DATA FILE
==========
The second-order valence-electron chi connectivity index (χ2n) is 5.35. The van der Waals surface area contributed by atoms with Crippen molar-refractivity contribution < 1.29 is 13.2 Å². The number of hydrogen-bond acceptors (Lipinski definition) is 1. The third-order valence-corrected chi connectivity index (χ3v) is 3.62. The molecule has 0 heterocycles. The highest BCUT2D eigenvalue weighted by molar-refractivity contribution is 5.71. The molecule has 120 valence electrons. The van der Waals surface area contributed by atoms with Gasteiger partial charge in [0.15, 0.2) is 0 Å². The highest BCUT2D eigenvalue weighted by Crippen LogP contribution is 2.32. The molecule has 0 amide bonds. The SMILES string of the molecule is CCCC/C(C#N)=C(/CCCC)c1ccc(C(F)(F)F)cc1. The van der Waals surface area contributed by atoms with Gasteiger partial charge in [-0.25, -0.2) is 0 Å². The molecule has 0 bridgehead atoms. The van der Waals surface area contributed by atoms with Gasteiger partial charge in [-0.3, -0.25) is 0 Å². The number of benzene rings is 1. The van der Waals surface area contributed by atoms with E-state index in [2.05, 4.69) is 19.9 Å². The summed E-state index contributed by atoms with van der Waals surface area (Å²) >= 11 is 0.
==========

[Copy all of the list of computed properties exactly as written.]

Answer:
The second-order valence-electron chi connectivity index (χ2n) is 5.35. The van der Waals surface area contributed by atoms with Crippen molar-refractivity contribution < 1.29 is 13.2 Å². The number of hydrogen-bond acceptors (Lipinski definition) is 1. The third-order valence-corrected chi connectivity index (χ3v) is 3.62. The molecule has 0 heterocycles. The highest BCUT2D eigenvalue weighted by molar-refractivity contribution is 5.71. The molecule has 120 valence electrons. The van der Waals surface area contributed by atoms with Gasteiger partial charge in [0.15, 0.2) is 0 Å². The highest BCUT2D eigenvalue weighted by Crippen LogP contribution is 2.32. The molecule has 0 amide bonds. The SMILES string of the molecule is CCCC/C(C#N)=C(/CCCC)c1ccc(C(F)(F)F)cc1. The van der Waals surface area contributed by atoms with Gasteiger partial charge in [-0.25, -0.2) is 0 Å². The molecule has 0 bridgehead atoms. The van der Waals surface area contributed by atoms with Gasteiger partial charge in [-0.3, -0.25) is 0 Å². The number of benzene rings is 1. The van der Waals surface area contributed by atoms with E-state index in [2.05, 4.69) is 19.9 Å². The summed E-state index contributed by atoms with van der Waals surface area (Å²) >= 11 is 0.